The gang at the Diner was there to greet her upon her return: Rose, Reggie, and Pops. Yes, Pops came back. That sixth marriage didn’t work out.
Of course, Alexandra gained an unexpected blessing in Alexandra’s Song. She was reunited with her birthchild, Amadeus. (Now, Danny Price.) But her joy was short-lived. In Book 2, five-year-old Danny is kidnapped and Alexandra’s old nemesis, Helel Ben Shazar, is behind it.
But someone from her past, Johnny Hinson, takes on a vital role in the new adventure. This is a twist you won’t want to miss.
Remember Alexandra’s guardian angel, Angelica Lopez? Angel revealed Alexandra’s destiny and helped her to attain it. Well, part of it. As Alexandra discovers in The Miracle at Gabriel’s Rock, the best was yet to come, but she would have to go through hell to get it.
Wait until you meet Alexandra’s new friends, a girl’s trio, called Grace. Their talents are not only musical but also supernatural.
What I hope for in all of my books is that the reader feels something. Emotion. Tears. Laughter. Fear. Joy. Passion. Of course, you will be the ultimate judge of my success. But I know this, I was moved when I wrote it.
And I want the reader to be able to identify with the characters. The greatest compliment I ever received was when a reviewer wrote: “The characters feel like family. My family.”
Oh, yeah. During the writing of this book, I took on an exercise regimen. I now walk four miles a day. I tell you that for two reasons. One, because I never saw myself doing it. And secondly, because most of the ideas for the twists and turns in the story came to me while walking. In fact, one scene was inspired by a bunch of blackbirds attacking a neighbor’s garbage can.
So, with all that said, I sincerely hope you enjoy, The Miracle at Gabriel’s Rock. It goes on sale on October 1 through Amazon.com.
All the best,
Since concluding my last novel, Alexandra’s Song, I have taken a month off from writing. Well, sort of. Actually, I have devoted time to revising my previous works with new covers and a few touchup edits where needed.
This old dog still likes to learn some new tricks. I was determined to master GIMP (because it’s FREE) and step up my marketing efforts. Mission accomplished. What is GIMP, you say? Like Photoshop without the hefty price tag.
Additionally, I have set up a little side biz at Fiverr for those interested in professional custom book trailers. Gives me a chance to use some of my background in production and voice talent. You can check out the service here.
This blog marks the end of my lengthy To-Do list. Tomorrow, I’ll knuckle down on the second book in the Angels Diner series, Alexandra and Grace. Target date for release in October 1.
In the new book, Danny is missing and so is Molly’s guardian angel. Determined to get the boy back she must take on Helel Ben Shazar and the angels of darkness. Can she succeed without the help of Angel? For that matter, can she survive?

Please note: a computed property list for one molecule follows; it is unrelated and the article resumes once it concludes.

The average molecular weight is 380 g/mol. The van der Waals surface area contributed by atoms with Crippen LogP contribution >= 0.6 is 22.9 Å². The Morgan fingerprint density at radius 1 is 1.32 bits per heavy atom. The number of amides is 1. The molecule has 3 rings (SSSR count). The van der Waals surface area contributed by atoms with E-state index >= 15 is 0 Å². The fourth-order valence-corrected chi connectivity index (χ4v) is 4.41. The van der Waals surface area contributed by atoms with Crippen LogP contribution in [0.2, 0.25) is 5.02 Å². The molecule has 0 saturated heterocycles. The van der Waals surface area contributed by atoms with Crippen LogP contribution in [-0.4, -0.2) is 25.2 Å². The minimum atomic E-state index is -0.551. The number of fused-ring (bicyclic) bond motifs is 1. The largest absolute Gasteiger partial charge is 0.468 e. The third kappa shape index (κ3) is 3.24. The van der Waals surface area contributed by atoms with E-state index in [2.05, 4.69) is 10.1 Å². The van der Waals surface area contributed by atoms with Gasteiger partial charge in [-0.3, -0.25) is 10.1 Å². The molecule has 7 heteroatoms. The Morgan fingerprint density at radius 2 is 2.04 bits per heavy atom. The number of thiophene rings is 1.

In a previous post, I observed that finishing a novel is an exciting event. Close to that euphoria is what is happening with Alexandra’s Song. It is selling like hotcakes, which I assume is a good thing if you run an IHOP. Seriously, best book launch to date and it has also resulted in an uptick in sales of my other novels.
Yeah, I write because I love it. But it does make me feel good when people read my work and speak kindly of it. So, thanks so very much for your support.
Here’s to a great summer. Stay cool and if you get a chance, share a review of my books at Amazon.
Wholesome isn’t cool or popular. “You write clean books. Really?” Sounds like writing intended for children. In fact, WHOLESOME is a dirty word in that it is a turnoff term to many if not most potential adult readers. Clean. Family Friendly. Wholesome. Safe enough to tell the parrot belonging to the town gossip.
I have my grandmother to thank for the censor that monitors my writing style. Or, maybe it’s the era in which I grew up or the influence of a small town. Whatever the reason, there’s a governor onboard this writing bus.
That’s why you won’t find overt sex or vulgarity in my manuscripts. It’s just not in me. On the few occasions I attempted to push the envelope, the scenes were removed in the first edit. Makes me uncomfortable.
Flashbacks to my childhood provide some clues. My mother threatened to wash my mouth out with soap. Never suffered those consequences but I watched a friend go through it. I did, however, lick from the bar, just to see if it was a punishment I thought I could endure. It wasn’t.
Then there was the time when I was walking home from school with a buddy. Fourth or fifth grade, I think. We played the cursing game. Rules are simple. Whoever can string together the most different curse words in a sentence, wins. I was on a roll. Blew him away. Unfortunately, my grandmother’s best friend, and the head of the Lutheran Ladies Guild, was sitting on her front porch when we passed by. One phone call was all it took. My grandmother shamed me so badly that I never played that game again.
Admittedly, I grew up in a time where there was tempered violence on TV and in the movies. Lots of people killed. Plentiful mayhem. The limited flow of blood was reportedly only ketchup or catsup. Pick a spelling.
Back in the day, in my hometown, there was little to no cursing. Wholesome speech and entertainment were the way of life. Then came the Navy where I was introduced to Salts, salty language, and a jaded worldly view. But my values had already been firmly set. Made me feel like an outsider.
When I turned my ambitions toward writing, a wholesome style seemed unrealistic. My G/PG mindset didn’t fit the stories I wanted to tell. In my adopted profession, wholesome was profane.
Here’s the thing. I believe that integrity is integral to all we do. At the end of the day, we must be true to ourselves. The challenge then, was to pen sagas that make you feel by still leaving something to the imagination. The seedier parts of life and language are implied. Great artists do it all the time. Give you just enough to allow your mind to fill in the blanks.
As a musician, I learned the importance of expression. Music is so much more than just the notes on the page. Good writing also requires richness of feeling. Relatable emotion. Seeing yourself or someone you know in a character or a circumstance causes you to become engaged in the story.
One of the comments that meant most to me from a reader was that “the characters feel like family.” Uncle Harold. Aunt Maude. Cousin Henry. Your mom. Your dad. Your sister or brother. That kid in school or coworker who made your life miserable. The people who make you laugh, cry, angry or sad. The ones who make you feel love, joy, ephoria and romance. A setting that engages your senses.